Zuckerberg’s statement prompted criticisms, with many believing that it would allow for governments to interfere with free speech, especially in developing countries where governments are more dictatorial than democratic.
“I think the definition of ‘harmful content’ in the developing countries are different from developed ones. I’m curious whether Facebook understands circumstances in Thailand well enough,” said Twitter account @oRing9957651248.
It’s also worth noting that Twitter doesn’t have an office in Thailand at the moment, while Facebook does. Therefore, Facebook is more easily reached by the Ministry of Digital Economy and Society (MDES), who has made the war against “fake news” its top mission, monitoring social media through its Anti-Fake News Center.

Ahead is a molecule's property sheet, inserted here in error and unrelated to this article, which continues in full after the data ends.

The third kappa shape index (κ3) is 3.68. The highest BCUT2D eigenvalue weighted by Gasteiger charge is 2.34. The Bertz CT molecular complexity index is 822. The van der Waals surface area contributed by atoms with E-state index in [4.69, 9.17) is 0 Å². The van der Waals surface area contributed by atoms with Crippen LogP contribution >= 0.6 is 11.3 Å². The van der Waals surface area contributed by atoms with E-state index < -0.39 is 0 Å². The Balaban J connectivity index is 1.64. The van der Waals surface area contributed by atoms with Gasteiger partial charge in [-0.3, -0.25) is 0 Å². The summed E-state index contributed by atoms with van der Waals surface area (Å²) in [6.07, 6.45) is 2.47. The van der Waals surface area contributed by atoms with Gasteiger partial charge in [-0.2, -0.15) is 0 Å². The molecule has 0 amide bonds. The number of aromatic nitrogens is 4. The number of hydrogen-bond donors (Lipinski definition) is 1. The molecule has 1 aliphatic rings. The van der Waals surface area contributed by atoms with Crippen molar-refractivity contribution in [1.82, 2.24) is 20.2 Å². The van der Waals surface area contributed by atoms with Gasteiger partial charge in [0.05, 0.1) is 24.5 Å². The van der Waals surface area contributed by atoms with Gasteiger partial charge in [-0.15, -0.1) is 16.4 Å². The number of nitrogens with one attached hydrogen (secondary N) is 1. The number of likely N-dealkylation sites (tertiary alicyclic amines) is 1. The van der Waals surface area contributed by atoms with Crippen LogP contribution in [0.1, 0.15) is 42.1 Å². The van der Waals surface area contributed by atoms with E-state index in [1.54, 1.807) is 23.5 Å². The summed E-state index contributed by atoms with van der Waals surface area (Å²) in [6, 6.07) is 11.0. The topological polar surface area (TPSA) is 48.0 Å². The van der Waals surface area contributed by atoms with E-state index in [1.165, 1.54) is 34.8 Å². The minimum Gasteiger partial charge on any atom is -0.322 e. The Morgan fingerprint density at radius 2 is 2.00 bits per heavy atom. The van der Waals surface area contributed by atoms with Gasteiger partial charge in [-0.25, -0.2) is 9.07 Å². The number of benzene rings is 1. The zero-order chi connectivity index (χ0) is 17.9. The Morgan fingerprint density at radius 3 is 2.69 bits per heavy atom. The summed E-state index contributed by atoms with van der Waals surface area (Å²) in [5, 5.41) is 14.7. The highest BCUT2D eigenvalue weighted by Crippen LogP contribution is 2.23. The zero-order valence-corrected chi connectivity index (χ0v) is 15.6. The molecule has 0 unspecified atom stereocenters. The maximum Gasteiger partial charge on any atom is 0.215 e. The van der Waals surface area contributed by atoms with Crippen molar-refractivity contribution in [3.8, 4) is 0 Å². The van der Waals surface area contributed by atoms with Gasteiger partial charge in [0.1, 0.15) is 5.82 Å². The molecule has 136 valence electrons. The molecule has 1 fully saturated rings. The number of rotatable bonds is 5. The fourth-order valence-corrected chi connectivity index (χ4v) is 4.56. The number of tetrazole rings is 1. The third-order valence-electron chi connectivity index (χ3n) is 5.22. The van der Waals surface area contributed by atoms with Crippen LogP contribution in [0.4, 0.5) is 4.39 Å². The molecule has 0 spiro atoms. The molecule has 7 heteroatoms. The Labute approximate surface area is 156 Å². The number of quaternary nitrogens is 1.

Twitter account @tanktankytank said, “Due to Twitter’s very open and viral nature that allows messages to be thoroughly disseminated in mere hours, plus the number of anonymous users, it is too slow and costly for the government to interfere effectively.”
But really, no space is safe
Twitter may offer more privacy, but if the government wants to come after you, there’s no such thing as safe space.
In November last year, Twitter account @99CEREAL tweeted about her arrest and detention by the police for her post on the “royal motorcade” hashtag.
On February 20, over 10 police officers raided the home of Twitter account @ssj_2475, who has over 140,000 followers. He was arrested and detained for his alleged criticisms against the royal family, which the authorities said is “a very serious offense.” He was released on THB200,000 bail on Feb 24, after having been denied bail twice prior.